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Rankin restaurant Cayenne gets one star for hygiene

One of Northern Ireland's most respected restaurants has received a damning verdict from safety officers operating a new hygiene scoring system.

Celebrity chef Paul Rankin's fine dining restaurant Cayenne was awarded a rating of just one under the Food Hygiene Rating Scheme.

It replaces previous rating systems, including the well-known Scores on the Doors.

A score of zero means "urgent improvement necessary" and the top rating of five indicates a "very good' standard of food hygiene.

The result has shocked the Belfast restaurant's many fans.

Cayenne celebrated its 10th anniversary in 2010, but in March this year the verdict from food safety officers was that "major improvement" was needed.

Manager Peter McKenna said staff at the restaurant were upset by the low rating, but insisted that the restaurant was perfectly safe and the score had nothing to do with food handling.

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"We were very disappointed. I'm not really sure what went wrong," he said. "There were broken tiles on the floor and a lot of cosmetic work that needed fixed.

"We were given a checklist of work to do to get a higher score and we did it.

"The kitchen is 10-years-old, so we have invested money in new equipment and maintenance work. It's important to us, the food and hygiene in the kitchen and service on the floor, is of a high standard.

"It's something we are dealing with and moving on from.

"The inspector who came back four weeks later said she had never seen that amount of work done so quickly. Unfortunately the score stands, which doesn't seem fair."

A new mark will not be given until at least three months after the last inspection. Mr Rankin was unavailable for comment last night. The hygiene rating is the latest blow in what has been a decline in his fortunes over the past few years.

Financial troubles forced him to sell off the rest of his business interests, leaving him with just Cayenne, although he still makes television appearances.

Mr McKenna said he wasn't convinced customers will be too bothered about the ratings.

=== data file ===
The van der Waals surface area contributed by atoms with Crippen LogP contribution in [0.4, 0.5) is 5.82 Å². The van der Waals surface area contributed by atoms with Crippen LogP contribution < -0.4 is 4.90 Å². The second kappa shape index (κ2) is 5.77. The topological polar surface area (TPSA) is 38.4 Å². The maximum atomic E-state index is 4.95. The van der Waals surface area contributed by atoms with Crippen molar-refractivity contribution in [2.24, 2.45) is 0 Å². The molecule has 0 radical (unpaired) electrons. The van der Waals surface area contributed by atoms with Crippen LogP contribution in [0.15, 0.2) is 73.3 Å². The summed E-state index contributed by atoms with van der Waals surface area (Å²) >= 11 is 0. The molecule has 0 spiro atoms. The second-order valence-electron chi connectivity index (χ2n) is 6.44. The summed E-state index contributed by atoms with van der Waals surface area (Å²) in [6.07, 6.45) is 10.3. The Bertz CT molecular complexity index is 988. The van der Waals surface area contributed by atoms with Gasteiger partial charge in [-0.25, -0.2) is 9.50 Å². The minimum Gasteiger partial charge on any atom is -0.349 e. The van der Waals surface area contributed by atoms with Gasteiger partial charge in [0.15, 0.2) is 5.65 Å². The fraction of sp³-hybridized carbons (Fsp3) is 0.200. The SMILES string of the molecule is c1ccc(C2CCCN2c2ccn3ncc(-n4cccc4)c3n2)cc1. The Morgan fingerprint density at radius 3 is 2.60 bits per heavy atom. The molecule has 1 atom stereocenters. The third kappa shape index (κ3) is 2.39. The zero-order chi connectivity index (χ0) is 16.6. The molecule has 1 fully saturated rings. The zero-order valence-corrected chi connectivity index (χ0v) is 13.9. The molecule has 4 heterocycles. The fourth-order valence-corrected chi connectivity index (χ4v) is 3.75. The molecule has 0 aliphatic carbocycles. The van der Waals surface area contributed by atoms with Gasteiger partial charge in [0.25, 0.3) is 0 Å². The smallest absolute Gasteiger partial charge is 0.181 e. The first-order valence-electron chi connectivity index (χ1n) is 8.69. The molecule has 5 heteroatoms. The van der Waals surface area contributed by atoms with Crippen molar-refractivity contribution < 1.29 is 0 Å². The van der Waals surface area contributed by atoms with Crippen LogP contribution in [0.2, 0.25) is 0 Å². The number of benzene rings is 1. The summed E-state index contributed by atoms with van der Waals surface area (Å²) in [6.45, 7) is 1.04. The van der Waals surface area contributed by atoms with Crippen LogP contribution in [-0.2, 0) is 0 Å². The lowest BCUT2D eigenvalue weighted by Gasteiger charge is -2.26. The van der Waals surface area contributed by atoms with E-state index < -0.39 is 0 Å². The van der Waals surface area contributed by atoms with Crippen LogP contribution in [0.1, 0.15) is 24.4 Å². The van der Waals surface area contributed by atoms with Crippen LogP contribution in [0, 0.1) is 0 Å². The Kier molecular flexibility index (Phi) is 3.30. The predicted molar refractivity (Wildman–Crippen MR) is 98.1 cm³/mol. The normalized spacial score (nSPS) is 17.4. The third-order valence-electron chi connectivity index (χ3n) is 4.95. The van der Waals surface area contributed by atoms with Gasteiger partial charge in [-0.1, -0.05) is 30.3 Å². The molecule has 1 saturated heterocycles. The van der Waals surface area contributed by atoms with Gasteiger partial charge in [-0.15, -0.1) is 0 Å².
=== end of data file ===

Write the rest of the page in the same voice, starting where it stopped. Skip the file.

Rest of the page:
"Our business is based on word of mouth," he said. "The scheme covers such a wide umbrella - from a video rental place that does hot dogs to a fine dining restaurant."

Nick Wright, manager of Made In Belfast, said he is waiting for inspectors to return to his restaurant. They visited the city centre restaurant on March 5, 2010 and gave it a rating of one, which indicates the need for "major improvement". "The only reason we received the score was for structural reasons," Mr Wright said. Zen Restaurant manager Alex Yosh, based in Adelaide Street, said while he appreciates the work done by environmental health officers, he feels the rating system can be "misleading". Zen was last inspected on December 7, 2010 and currently has a rating of two, which indicates "improvement necessary". "Zen is not a dirty restaurant," Mr Yosh said. "Hygiene is very important to us. We have a very busy restaurant and we deep-clean very well.

"In the past issues like lighting and a broken tile in the corner and facilities not near the cooking area have been mentioned.

"We appreciate when we are told about improvements that need to be made and take our responsibilities very seriously. Our building is eight-years-old. New problems come up every year."


A food safety officer inspecting a business checks how well it is obeying the law by looking at:

1. How hygienically the food is handled - how it is prepared, cooked, re-heated, cooled and stored.

2. The condition of the structure of the buildings - the cleanliness, layout, lighting, ventilation and other facilities.

3. How the business manages and records what it does to make sure food is safe.

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